For those who don’t have the Washington Post as your local newspaper, let me tell you what it’s like opening up the print edition each morning over breakfast. The front page inevitably has a story on race — today as I write this article, it’s on how word games like crossword puzzles and scrabble suffer from “systemic racism.”
The next section, “Metro,” tracks local (often race-related) news, like a recent article by leftist columnist Petula Dvorak on a couple Virginians putting racist things in their front yards. Next is “Style,” which covers entertainment and fashion… as it relates to race, such as a recent feature on black women and reality TV. Finally comes “Sports,” which, no surprise, has multiple stories on race, such as former Raiders coach Jon Gruden being labeled a racist, or how women’s rugby needs more black players.
Sometimes I play a game in which I try to see if the WaPo can go a day without having an article on race in every single section of the paper. Most days I lose. And if it’s not race, there will inevitably be some other hobbyhorse of identity politics — feminism, LGBTQ+, transgenderism — that takes the place of race. Sometimes the WaPo gets extra points by figuring out how to combine them all, say, with an exclusive report on black transgender feminists.
It didn’t used to be this way. When I was going through my deceased father’s files, I found an old Washington Post from the 1980s that included an entire section on the upcoming hunting season. If the WaPo bothers to report on hunting now, its writers are so clueless on the subject they call bowhunting “archery.” Today they’d probably either label hunting systemically racist, or do a feature on a black transgender feminist bowhunter (surely there’s at least one).
How did the media’s nonstop obsession with identity politics happen? Batya Ungar-Sargon, the deputy opinion editor of Newsweek, has some ideas. In her new book Bad News: How Woke Media Is Undermining Democracy, Ungar-Sargon argues that in the last several decades, as their profession became populated by those from elite academic institutions, American journalism underwent a radical shift away from concern with the working class towards those of the affluent and well-educated.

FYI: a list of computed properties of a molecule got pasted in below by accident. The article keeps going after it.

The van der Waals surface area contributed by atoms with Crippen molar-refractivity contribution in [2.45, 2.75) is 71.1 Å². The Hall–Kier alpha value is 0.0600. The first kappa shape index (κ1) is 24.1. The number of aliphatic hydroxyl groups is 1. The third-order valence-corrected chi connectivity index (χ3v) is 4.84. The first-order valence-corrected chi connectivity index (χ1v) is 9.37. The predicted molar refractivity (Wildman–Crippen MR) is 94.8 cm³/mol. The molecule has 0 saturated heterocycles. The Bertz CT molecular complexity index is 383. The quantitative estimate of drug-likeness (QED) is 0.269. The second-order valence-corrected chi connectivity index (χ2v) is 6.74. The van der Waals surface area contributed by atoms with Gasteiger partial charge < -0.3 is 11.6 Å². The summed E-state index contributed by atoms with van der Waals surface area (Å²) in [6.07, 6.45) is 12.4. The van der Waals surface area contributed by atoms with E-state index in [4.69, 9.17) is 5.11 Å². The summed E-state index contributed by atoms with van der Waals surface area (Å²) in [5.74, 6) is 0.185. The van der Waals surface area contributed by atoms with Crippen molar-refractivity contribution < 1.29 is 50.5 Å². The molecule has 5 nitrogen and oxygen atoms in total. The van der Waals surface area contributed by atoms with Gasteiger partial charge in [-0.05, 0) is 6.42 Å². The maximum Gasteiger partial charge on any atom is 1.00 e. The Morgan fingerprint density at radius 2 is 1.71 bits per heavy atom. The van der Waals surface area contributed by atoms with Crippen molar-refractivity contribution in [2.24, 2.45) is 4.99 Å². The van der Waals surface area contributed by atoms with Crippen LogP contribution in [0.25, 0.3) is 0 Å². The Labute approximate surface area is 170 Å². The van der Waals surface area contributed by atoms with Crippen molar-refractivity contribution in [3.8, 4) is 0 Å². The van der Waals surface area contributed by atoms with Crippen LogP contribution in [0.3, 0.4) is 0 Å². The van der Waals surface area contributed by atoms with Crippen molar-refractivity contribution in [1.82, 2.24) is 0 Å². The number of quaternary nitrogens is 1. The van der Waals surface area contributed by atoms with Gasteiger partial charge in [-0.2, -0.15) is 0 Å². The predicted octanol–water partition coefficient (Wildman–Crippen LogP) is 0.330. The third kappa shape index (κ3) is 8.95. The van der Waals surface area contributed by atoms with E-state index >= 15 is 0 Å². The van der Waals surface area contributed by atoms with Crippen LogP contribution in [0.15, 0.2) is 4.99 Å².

The ‘Woke Tax’
Further compounding the problem is the digital media landscape, whose business model aligns corporate power with the latest crusades of the left. This paradigm has created largely unacknowledged tensions in the media world, given that the ostensible role of the journalist is to be the little guy “speaking truth to power.”
Consider the fact that the public face of corporate media, as well as its management, remains predominantly white. That’s certainly the case at the Washington Post, but also The New York Times, CNN, MSNBC, etc. Schooled in identity politics, the journalism world has to square their own claims that America’s institutions all suffer from systemic racism that require correction, with the inconvenient fact that the media is its own elitist, white-dominated power structure.
One way to resolve this tension is to pounce on any white journalist (preferably male) who transgresses the holy codes of wokeism — for example, former NYT reporter Donald G. McNeil Jr., who was somewhat dubiously accused of using a racial slur. Diversity hires can replace fired, canceled, or retired journalists, which can provide at least a patina of woke self-righteousness with which to clothe themselves.
But is that enough, especially when the media outlet is owned by the same greedy corporate interests – the astoundingly wealthy and undoubtedly white Jeff Bezos owns The Washington Post – supposedly suffering from systemic racism? And what should be done about the incoherence of elite’s competing beliefs in their own success via a meritocratic system… and dismantling power structures populated by well-educated technocrats like themselves?
Thus the media pay what Kyle Smith calls the “woke tax,” devoting as much content as possible to the identity politics agenda, which both tries to atone for white guilt and obscures the fact that they are part of the problem they claim to be identifying and disrupting.